Thursday, October 24, 2019
Academic Freedom - redux.
The talk was informative in a number of ways. For one thing, there is a big legal difference between Academic Freedom (AF) in Canada vs the US. In the US AF is protected under their First Amendment and thus is governed by notions of free expression. In Canada there is no equivalent constitutional protection. Instead, AF in Canada is governed by labour law and most of the legal presidents stem from Labour Relations Board decisions. This means that freedom of expression issues (i.e. notions of unrestrained speech) do not apply in Canada for academics. However, there is a special protection that merits discussion.
Under labour law most every other group of employees can be fired for insubordination (criticizing one's boss or employer). Faculty have a protected right to publicly criticize our employer (i.e. Heads, Deans, Administrators, etc.) We can not be fired or disciplined for critiquing, or opposing the perspectives, positions, or directives of our leadership. AF also protects "robust" debate and discussion even to the point of intemperate comments (though what was an acceptable intemperate comment was not discussed while I was at the meeting).
Robinson also noted that AF is constrained by law - i.e. faculty can't defend their expressions or actions if they involve harassment, hate speech (as legally defined), or any other violation of provincial or federal law. This was an important point of Robinson's talk as he then turned to a discussion of respectful workplace policies which he described as attempts at legislating niceness. If I followed his point correctly, becuase 'niceness' or civility is 'subjective' (as opposed to the 'objectivity' of law), it is an unreasonable limitation on AF.
A number of questions arose wherein speakers posed hypothetical scenarios in which they had critiqued power and then were tone policed. Robinson responded by saying that not being nice wasn't grounds for having one's AF violated. To give him his due, he also stated several times that each situation is differnt and that generalizations don't speak to specific cases. But the gist was that civility and niceness are mechanisms of social control and therefore are insufficient as a grounds to impede or deny a faculty member's AF.
I asked a question about politics of disruption (citing the case of Alan Soroka at UBC). An apartheid era government official had been invited to speak at UBC in the late 1970s. Soroko was part of a political demonstration that among other tactics attempted to disrupt the talk. I've written about that moment previously. At the end of the day Soroka kept his job and UBC's senate enacted an academic policy. Robinson's response was that the heckler's option (that's what he called it) was a violation of the speakers AF and essentially any faculty member who organizes a protest that shuts down a hate speaker would likely find themselves up the preverbal creek (my gloss).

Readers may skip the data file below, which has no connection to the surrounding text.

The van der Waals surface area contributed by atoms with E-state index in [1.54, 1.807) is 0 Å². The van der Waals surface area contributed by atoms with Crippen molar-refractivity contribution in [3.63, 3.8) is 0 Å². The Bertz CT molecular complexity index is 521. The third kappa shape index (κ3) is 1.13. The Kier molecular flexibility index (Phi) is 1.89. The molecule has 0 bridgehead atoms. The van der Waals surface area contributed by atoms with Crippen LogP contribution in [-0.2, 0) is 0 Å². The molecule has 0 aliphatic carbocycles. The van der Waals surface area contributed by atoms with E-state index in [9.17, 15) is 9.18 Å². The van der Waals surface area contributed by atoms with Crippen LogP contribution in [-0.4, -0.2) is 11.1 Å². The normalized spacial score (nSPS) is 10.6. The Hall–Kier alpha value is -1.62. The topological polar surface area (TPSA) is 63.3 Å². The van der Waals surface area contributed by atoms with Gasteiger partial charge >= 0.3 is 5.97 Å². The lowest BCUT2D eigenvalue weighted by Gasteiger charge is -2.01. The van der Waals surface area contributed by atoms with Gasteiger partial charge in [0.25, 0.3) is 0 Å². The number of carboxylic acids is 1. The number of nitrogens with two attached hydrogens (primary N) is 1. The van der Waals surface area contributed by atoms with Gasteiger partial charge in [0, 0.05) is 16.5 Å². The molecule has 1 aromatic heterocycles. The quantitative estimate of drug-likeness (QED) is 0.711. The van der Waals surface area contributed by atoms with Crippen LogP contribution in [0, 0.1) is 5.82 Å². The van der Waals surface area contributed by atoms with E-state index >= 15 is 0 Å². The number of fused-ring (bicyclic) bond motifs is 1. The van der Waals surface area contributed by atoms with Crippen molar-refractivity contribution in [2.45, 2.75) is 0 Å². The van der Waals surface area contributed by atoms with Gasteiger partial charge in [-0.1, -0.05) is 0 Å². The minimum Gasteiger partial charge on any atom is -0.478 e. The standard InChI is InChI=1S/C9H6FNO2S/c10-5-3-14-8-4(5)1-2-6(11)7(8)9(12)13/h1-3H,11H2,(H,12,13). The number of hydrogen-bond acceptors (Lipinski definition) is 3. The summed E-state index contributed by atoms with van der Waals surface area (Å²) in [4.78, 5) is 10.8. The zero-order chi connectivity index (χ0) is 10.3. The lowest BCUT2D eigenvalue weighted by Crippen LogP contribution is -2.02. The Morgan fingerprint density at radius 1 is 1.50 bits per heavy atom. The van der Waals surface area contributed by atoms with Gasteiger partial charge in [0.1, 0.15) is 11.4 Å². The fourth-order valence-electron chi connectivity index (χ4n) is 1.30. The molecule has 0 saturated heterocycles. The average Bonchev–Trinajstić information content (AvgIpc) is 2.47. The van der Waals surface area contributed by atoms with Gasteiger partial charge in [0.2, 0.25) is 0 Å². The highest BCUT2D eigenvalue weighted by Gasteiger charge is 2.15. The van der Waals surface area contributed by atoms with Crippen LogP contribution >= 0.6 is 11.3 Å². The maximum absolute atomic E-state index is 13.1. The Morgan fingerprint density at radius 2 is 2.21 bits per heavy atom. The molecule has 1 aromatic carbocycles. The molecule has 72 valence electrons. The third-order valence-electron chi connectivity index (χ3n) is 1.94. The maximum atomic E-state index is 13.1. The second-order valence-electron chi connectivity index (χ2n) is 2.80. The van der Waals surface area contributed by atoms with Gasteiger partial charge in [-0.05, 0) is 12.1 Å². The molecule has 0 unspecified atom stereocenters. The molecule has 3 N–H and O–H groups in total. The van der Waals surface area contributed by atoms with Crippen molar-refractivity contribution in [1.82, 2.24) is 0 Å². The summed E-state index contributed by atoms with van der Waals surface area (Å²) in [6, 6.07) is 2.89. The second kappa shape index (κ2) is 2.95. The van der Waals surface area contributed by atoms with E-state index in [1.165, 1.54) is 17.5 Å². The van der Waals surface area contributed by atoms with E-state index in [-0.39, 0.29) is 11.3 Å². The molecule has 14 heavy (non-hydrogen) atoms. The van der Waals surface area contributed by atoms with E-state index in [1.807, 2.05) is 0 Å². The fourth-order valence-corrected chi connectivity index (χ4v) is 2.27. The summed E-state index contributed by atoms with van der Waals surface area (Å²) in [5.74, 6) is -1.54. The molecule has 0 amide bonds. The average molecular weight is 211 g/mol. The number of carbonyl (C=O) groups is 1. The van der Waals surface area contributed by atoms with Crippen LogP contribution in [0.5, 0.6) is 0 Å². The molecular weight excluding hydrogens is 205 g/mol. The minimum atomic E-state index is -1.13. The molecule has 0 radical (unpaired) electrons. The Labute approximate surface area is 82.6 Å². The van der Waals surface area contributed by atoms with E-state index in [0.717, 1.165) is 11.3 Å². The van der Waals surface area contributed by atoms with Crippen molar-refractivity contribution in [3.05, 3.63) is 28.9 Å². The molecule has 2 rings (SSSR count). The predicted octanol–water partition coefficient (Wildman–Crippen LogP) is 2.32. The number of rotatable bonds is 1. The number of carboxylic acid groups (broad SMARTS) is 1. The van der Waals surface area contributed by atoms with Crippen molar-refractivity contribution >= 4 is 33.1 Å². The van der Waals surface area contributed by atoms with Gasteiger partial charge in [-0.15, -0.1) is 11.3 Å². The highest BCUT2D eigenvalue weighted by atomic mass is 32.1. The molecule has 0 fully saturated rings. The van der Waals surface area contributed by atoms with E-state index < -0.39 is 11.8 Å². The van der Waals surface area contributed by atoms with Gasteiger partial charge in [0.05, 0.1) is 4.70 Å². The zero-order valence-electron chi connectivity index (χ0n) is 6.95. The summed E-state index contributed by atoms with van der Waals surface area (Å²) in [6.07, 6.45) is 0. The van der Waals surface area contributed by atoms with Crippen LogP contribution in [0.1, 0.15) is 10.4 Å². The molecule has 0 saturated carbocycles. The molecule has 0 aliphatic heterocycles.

The crux of the matter is that of civility. I would in general concur with Robinson's formulation. Yet, I have actually witnessed moments when individuals use ad hominem, disparaging, personal slights to 'critique' colleagues. Can one claim these are just cultural differences? Can one shrug it off as simply the thrust and parry of a fair fight? What are our thoughts on sexist behaviours? Is academic freedom properly deployed to justify a one person's constant interruption of another speaker? Is a mocking tone or a clever insult acceptable? It would seem that according to some interpretations that is all acceptably protected by Academic Freedom. Yet, I find it hard to accept that being a jerk should really be protected by academic freedom.
Each one of us, in the actually existing moments of our lives, have had moments of being angry, intemperate, uncivil, rude. Few of us do this as a regular course of events. No one should be penalized for those moments of lost composure. Perhaps our health was failing us, maybe our personal lives were in turmoil, or we were finding our workplace overly stressful. In these moments we can find ourselves in situations in which we might strike out in ways that are less than civil. There needs to be allowances for such moments. But how do we deal with those among us who use their positions, their sense of entitlement, to constantly push the boundaries of civility, to harangue, to speak disparaging, to snipe and snap, to foment rumour. Is one’s position as a faculty member sufficient to exempt one from a sense of decency in dealing with those around us? I think not.
It may be that Academic Freedom entitles jerks- I hope not. It seems to me that when one uses their academic freedom to launch barrages of personal snipes, cat calls, and disparaging critiques they may well be engaging in variant of what David Robinson called the hecklers option - and even for Robinson’s fairly liberal take on Academic Freedom the heckler’s option was not protected by Academic Freedom.